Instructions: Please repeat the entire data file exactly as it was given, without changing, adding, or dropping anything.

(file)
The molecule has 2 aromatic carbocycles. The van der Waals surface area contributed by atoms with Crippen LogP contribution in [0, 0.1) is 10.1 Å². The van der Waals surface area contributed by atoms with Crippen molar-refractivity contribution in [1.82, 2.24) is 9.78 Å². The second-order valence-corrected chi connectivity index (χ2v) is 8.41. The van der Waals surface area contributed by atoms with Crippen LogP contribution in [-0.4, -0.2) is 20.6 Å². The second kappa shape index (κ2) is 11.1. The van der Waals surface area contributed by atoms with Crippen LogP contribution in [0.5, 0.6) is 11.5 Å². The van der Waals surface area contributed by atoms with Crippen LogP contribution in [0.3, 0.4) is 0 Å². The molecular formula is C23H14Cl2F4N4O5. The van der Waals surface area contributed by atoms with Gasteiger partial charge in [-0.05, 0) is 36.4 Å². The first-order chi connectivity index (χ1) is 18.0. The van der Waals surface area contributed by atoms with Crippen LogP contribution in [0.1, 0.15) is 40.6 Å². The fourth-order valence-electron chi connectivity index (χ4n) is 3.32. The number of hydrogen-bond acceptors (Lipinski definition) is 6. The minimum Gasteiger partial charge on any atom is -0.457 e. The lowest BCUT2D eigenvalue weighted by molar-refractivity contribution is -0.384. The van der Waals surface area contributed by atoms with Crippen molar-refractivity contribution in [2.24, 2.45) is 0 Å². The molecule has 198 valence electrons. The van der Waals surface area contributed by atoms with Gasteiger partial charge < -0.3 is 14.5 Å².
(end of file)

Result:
The molecule has 2 aromatic carbocycles. The van der Waals surface area contributed by atoms with Crippen LogP contribution in [0, 0.1) is 10.1 Å². The van der Waals surface area contributed by atoms with Crippen molar-refractivity contribution in [1.82, 2.24) is 9.78 Å². The second-order valence-corrected chi connectivity index (χ2v) is 8.41. The van der Waals surface area contributed by atoms with Crippen LogP contribution in [-0.4, -0.2) is 20.6 Å². The second kappa shape index (κ2) is 11.1. The van der Waals surface area contributed by atoms with Crippen LogP contribution in [0.5, 0.6) is 11.5 Å². The van der Waals surface area contributed by atoms with Crippen LogP contribution in [0.3, 0.4) is 0 Å². The molecular formula is C23H14Cl2F4N4O5. The van der Waals surface area contributed by atoms with Gasteiger partial charge in [-0.05, 0) is 36.4 Å². The first-order chi connectivity index (χ1) is 18.0. The van der Waals surface area contributed by atoms with Crippen LogP contribution in [0.1, 0.15) is 40.6 Å². The fourth-order valence-electron chi connectivity index (χ4n) is 3.32. The number of hydrogen-bond acceptors (Lipinski definition) is 6. The minimum Gasteiger partial charge on any atom is -0.457 e. The lowest BCUT2D eigenvalue weighted by molar-refractivity contribution is -0.384. The van der Waals surface area contributed by atoms with Crippen molar-refractivity contribution in [2.24, 2.45) is 0 Å². The molecule has 198 valence electrons. The van der Waals surface area contributed by atoms with Gasteiger partial charge < -0.3 is 14.5 Å².